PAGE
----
The return from the long holiday weekend brought with it buying as corn traded to new highs, old crop soybeans are testing contract highs, and July wheat is back up toward the high end of its recent move as well. On the day we saw May corn finish 23 higher, with December up 14. Chicago wheat was up 24, with Kansas City and Minneapolis wheat both up over 30. May soybeans closed 32 higher with November up 19.
Russia's foreign minister confirmed the next phase of their military operation in Ukraine has begun. Ukrainian President Zelensky calls this next round of aggression the battle for Donbas, saying Ukraine will fight to the end to maintain their borders.
Russia's troops have departed regions in the north, regrouped and found themselves along the Eastern border of Ukraine, looking to attack and capture a swath of Ukrainian territory estimated to be around 300 miles long. As it stands currently, there is only a small portion of Ukraine's original military group holding control of Mariupol, a Ukrainian port city Russian troops would need to pass through in order to access Crimea via land.
Russian officials say Mariupol will be taken today, something that would free up a large amount of troops to aid in other offenses elsewhere, while Ukrainian officials say the fight will continue.
When it comes to grains, the UN estimates up to 30% of Ukraine's available arable land will go unplanted this year. The Ukrainian ag ministry seems a bit more optimistic, saying they expect spring plantings to decline around 17%.
Russia continues to export wheat at a strong pace, with Putin claiming the sanctions put in place by the West failed to do what was intended and that the Russian economy remains strong.
Elsewhere, we continue to monitor the situation in China as we see reports of lockdowns and case levels continue to grow. Health experts are claiming 'dynamic Covid clearance' should be the goal, meaning stopping the spread of infection in its tracks upon detection by quarantine and removal of infected individuals.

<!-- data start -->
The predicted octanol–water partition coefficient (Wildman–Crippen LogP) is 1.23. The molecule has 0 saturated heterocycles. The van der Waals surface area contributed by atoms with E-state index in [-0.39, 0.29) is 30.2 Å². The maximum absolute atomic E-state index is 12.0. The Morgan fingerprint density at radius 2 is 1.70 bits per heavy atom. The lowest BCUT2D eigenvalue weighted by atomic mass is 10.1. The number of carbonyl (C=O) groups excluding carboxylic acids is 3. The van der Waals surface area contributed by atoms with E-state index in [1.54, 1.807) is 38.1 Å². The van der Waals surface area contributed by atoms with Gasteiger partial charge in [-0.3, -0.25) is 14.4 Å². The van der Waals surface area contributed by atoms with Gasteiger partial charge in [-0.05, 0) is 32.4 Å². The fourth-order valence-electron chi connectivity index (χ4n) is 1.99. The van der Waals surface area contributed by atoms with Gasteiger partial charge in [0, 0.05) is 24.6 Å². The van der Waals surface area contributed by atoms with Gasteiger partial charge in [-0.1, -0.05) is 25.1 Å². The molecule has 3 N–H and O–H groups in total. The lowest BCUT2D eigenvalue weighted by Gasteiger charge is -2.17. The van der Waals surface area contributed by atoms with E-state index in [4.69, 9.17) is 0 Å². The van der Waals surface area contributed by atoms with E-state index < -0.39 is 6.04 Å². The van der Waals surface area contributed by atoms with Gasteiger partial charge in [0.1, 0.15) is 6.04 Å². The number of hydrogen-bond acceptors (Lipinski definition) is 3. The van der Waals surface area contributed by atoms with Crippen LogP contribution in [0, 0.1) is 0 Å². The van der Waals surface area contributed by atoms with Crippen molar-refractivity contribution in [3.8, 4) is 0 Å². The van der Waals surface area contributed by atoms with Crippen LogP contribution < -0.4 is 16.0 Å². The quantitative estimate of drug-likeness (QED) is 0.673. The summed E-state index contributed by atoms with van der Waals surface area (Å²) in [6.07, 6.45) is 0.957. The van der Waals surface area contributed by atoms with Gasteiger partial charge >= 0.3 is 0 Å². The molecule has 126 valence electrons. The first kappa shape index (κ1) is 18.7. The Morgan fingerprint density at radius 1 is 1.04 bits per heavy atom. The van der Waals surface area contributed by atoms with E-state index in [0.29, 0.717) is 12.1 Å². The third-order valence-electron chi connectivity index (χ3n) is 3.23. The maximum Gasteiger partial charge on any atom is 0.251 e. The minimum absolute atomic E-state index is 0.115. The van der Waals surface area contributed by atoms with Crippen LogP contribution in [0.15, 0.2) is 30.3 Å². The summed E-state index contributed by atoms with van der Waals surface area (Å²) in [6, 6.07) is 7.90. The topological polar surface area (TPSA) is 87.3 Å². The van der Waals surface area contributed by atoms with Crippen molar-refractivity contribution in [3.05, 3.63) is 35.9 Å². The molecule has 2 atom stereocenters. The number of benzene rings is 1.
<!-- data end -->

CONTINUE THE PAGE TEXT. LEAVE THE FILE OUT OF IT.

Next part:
Shutdowns continue to impact logistics and movement of both raw commodities and finished products, with reports continuing to surface of crush plants shut down now for weeks as raw supply remains spotty at best, and meal is proving difficult to move.
Interesting to note, auctions of government wheat supplies continue to show great buying interest, with well over 90% of bushels offered being purchased over the last several weeks, even in the face of rising prices and logistical headaches.
However, soybean auction results have been abysmal, with less than 20% of bushels offered from government reserves purchased last week. High prices and logistical issues are being attributed to the poor buying interest.
Here in the U.S., soybean export shipments were counter-seasonally large, with nearly 36 million bushels shipped on the week versus the 22 million bushels or so needed. Corn shipments were down over 10 million bushels from their recent pace, as well as the amount needed to ship each week to meet current USDA estimates. Wheat inspections came in at a multi-week high.
Weather continues to be of concern as cold temperatures seem to want to maintain their presence across much of the U.S. A brief warm up is anticipated over the weekend in the Eastern Belt, with some drier conditions also expected, however cooler than normal weather is expected to return to finish out April into the first week of May.
Planting progress came in for corn at 4% complete, down slightly from last year and the five-year average, but in line with expectations. Wheat conditions declined again on the week, back down to 30% good to excellent. Spring wheat is 8% planted, slightly below the five-year average of 9%, with limited progress expected this week as yet another snowstorm is expected to center in on North Dakota as we head into the weekend.
Looking ahead, corn has become the media darling as of late, rallying $1.15 from March lows and hitting new contract highs. With limited planting progress expected over the next couple of weeks and dryness creeping into Central Brazil it is likely we will see continued money flow.
Corn steady to 1 higher
Beans 3 to 5 higher